Dec. 24, 2011
There was a church in the northern part of the United States that had held a Christmas pageant for 47 years with the same director. Perfection was her goal—nothing less. For years the church's pageant ran like clockwork: perfect lines, perfect pacing, perfect everything. Then one year, something even better happened.
The director's commitment to perfection had been much greater than her commitment to children. Her reasoning was: "When there are too many youngsters, there is no control."
As a result, many children in the church were excluded from being in the pageant. Only the "best" kids made it.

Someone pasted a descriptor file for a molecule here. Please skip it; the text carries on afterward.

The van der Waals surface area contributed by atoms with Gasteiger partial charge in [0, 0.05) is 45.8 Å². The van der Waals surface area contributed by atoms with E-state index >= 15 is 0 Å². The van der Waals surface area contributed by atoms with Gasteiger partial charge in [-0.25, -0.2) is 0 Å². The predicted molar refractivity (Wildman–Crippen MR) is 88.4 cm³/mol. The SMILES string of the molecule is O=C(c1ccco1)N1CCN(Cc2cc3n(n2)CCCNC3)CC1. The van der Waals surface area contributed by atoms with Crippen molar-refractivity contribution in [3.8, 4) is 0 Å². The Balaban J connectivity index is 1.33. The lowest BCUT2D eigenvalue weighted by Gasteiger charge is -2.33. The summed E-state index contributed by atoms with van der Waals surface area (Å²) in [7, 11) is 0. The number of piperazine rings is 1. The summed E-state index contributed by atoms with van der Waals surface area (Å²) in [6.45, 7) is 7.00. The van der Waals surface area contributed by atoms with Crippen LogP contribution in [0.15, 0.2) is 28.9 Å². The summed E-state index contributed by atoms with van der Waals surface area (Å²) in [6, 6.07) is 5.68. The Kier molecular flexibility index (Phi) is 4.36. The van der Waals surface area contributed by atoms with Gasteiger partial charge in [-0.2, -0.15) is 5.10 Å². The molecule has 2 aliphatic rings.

This particular year, however, the Christian Education Committee passed a resolution: "All children who wish to be in the Christmas pageant may do so. Parts will be found for them." This was more than the longtime director could handle. She resigned in anger and disgust.
The pageant didn't fall flat without the former director, but it was different. There must have been a dozen shepherds and at least 20 angels and probably more than two dozen wandering sheep.
The real climax of unpredictability came when Mary and Joseph entered. Joseph walked solemnly beside Mary. The narrator was to read the Biblical story about Joseph going to Bethlehem ". . . to be taxed with Mary, his espoused wife, being great with child."
One mother realized that the children didn't really understand the Elizabethan English of the King James Version about Mary being "great with child." At the last minute, she switched to the Good News Translation. As Mary and Joseph entered, the narrator read, "Joseph went to register with Mary, who was promised in marriage to him. She was pregnant."